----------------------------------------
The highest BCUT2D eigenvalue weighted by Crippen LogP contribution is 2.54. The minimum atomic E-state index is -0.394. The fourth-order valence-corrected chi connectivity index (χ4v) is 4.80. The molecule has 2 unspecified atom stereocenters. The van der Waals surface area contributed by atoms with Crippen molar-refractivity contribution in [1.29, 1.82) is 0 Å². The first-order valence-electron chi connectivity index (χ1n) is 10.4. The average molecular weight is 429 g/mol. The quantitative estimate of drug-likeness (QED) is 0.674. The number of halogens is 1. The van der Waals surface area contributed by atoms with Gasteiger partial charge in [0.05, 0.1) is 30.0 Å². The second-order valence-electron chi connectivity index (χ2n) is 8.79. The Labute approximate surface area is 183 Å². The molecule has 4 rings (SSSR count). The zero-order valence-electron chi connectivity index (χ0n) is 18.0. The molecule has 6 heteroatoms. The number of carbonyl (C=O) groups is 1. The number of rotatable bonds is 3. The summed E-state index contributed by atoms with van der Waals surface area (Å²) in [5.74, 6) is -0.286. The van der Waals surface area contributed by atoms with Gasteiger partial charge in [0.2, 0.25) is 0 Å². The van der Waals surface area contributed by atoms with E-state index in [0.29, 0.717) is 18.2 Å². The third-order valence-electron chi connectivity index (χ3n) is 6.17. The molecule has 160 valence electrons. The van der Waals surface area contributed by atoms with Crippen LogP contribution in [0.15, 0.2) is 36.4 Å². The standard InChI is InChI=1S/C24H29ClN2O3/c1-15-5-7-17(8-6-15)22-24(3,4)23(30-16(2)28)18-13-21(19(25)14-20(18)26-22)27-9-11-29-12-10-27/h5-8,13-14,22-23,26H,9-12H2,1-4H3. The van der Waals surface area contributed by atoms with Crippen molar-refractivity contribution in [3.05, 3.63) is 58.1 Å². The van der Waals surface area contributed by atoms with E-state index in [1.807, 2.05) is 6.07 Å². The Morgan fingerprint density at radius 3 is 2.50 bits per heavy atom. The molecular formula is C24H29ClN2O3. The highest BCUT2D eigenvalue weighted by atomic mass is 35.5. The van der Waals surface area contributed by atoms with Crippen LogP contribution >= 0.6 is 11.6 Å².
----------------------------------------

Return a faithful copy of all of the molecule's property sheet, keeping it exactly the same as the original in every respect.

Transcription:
The highest BCUT2D eigenvalue weighted by Crippen LogP contribution is 2.54. The minimum atomic E-state index is -0.394. The fourth-order valence-corrected chi connectivity index (χ4v) is 4.80. The molecule has 2 unspecified atom stereocenters. The van der Waals surface area contributed by atoms with Crippen molar-refractivity contribution in [1.29, 1.82) is 0 Å². The first-order valence-electron chi connectivity index (χ1n) is 10.4. The average molecular weight is 429 g/mol. The quantitative estimate of drug-likeness (QED) is 0.674. The number of halogens is 1. The van der Waals surface area contributed by atoms with Gasteiger partial charge in [0.05, 0.1) is 30.0 Å². The second-order valence-electron chi connectivity index (χ2n) is 8.79. The Labute approximate surface area is 183 Å². The molecule has 4 rings (SSSR count). The zero-order valence-electron chi connectivity index (χ0n) is 18.0. The molecule has 6 heteroatoms. The number of carbonyl (C=O) groups is 1. The number of rotatable bonds is 3. The summed E-state index contributed by atoms with van der Waals surface area (Å²) in [5.74, 6) is -0.286. The van der Waals surface area contributed by atoms with Gasteiger partial charge in [0.2, 0.25) is 0 Å². The van der Waals surface area contributed by atoms with E-state index in [0.29, 0.717) is 18.2 Å². The third-order valence-electron chi connectivity index (χ3n) is 6.17. The molecule has 160 valence electrons. The van der Waals surface area contributed by atoms with Crippen LogP contribution in [0.15, 0.2) is 36.4 Å². The standard InChI is InChI=1S/C24H29ClN2O3/c1-15-5-7-17(8-6-15)22-24(3,4)23(30-16(2)28)18-13-21(19(25)14-20(18)26-22)27-9-11-29-12-10-27/h5-8,13-14,22-23,26H,9-12H2,1-4H3. The van der Waals surface area contributed by atoms with Crippen molar-refractivity contribution in [3.05, 3.63) is 58.1 Å². The van der Waals surface area contributed by atoms with E-state index in [1.807, 2.05) is 6.07 Å². The Morgan fingerprint density at radius 3 is 2.50 bits per heavy atom. The molecular formula is C24H29ClN2O3. The highest BCUT2D eigenvalue weighted by atomic mass is 35.5. The van der Waals surface area contributed by atoms with Crippen LogP contribution >= 0.6 is 11.6 Å².